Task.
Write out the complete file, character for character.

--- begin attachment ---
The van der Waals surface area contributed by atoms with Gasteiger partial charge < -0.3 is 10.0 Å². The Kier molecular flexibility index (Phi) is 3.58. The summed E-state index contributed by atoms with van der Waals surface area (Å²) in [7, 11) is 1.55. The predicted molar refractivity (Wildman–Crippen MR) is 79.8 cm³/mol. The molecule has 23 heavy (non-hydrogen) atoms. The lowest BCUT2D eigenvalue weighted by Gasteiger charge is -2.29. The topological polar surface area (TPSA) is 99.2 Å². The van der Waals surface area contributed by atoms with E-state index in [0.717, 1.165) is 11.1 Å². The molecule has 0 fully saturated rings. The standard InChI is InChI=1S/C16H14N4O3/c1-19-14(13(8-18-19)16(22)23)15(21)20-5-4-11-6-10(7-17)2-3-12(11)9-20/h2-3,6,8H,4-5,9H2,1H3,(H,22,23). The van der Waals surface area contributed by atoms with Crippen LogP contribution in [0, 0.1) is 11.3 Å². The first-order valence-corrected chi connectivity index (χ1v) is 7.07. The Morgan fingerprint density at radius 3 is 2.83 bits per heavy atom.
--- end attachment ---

The van der Waals surface area contributed by atoms with Gasteiger partial charge < -0.3 is 10.0 Å². The Kier molecular flexibility index (Phi) is 3.58. The summed E-state index contributed by atoms with van der Waals surface area (Å²) in [7, 11) is 1.55. The predicted molar refractivity (Wildman–Crippen MR) is 79.8 cm³/mol. The molecule has 23 heavy (non-hydrogen) atoms. The lowest BCUT2D eigenvalue weighted by Gasteiger charge is -2.29. The topological polar surface area (TPSA) is 99.2 Å². The van der Waals surface area contributed by atoms with E-state index in [0.717, 1.165) is 11.1 Å². The molecule has 0 fully saturated rings. The standard InChI is InChI=1S/C16H14N4O3/c1-19-14(13(8-18-19)16(22)23)15(21)20-5-4-11-6-10(7-17)2-3-12(11)9-20/h2-3,6,8H,4-5,9H2,1H3,(H,22,23). The van der Waals surface area contributed by atoms with Crippen LogP contribution in [0, 0.1) is 11.3 Å². The first-order valence-corrected chi connectivity index (χ1v) is 7.07. The Morgan fingerprint density at radius 3 is 2.83 bits per heavy atom.